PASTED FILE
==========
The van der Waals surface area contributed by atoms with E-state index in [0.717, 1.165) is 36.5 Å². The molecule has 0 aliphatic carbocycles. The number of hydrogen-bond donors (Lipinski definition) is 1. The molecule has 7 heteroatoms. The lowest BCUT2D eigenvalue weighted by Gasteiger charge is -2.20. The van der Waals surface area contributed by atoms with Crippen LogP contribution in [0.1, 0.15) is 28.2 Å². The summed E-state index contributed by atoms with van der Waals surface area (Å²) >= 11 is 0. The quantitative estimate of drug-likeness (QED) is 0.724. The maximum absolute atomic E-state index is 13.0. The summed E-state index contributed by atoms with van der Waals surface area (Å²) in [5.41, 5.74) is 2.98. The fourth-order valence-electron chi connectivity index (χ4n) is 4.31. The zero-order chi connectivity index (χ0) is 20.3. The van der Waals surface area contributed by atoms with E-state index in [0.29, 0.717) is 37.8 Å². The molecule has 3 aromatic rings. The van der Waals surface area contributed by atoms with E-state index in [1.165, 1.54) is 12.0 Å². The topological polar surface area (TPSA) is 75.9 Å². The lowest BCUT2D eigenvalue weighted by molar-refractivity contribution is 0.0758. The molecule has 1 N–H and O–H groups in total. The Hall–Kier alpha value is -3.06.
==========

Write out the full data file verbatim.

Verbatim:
The van der Waals surface area contributed by atoms with E-state index in [0.717, 1.165) is 36.5 Å². The molecule has 0 aliphatic carbocycles. The number of hydrogen-bond donors (Lipinski definition) is 1. The molecule has 7 heteroatoms. The lowest BCUT2D eigenvalue weighted by Gasteiger charge is -2.20. The van der Waals surface area contributed by atoms with Crippen LogP contribution in [0.1, 0.15) is 28.2 Å². The summed E-state index contributed by atoms with van der Waals surface area (Å²) >= 11 is 0. The quantitative estimate of drug-likeness (QED) is 0.724. The maximum absolute atomic E-state index is 13.0. The summed E-state index contributed by atoms with van der Waals surface area (Å²) in [5.41, 5.74) is 2.98. The fourth-order valence-electron chi connectivity index (χ4n) is 4.31. The zero-order chi connectivity index (χ0) is 20.3. The van der Waals surface area contributed by atoms with E-state index in [0.29, 0.717) is 37.8 Å². The molecule has 3 aromatic rings. The van der Waals surface area contributed by atoms with E-state index in [1.165, 1.54) is 12.0 Å². The topological polar surface area (TPSA) is 75.9 Å². The lowest BCUT2D eigenvalue weighted by molar-refractivity contribution is 0.0758. The molecule has 1 N–H and O–H groups in total. The Hall–Kier alpha value is -3.06.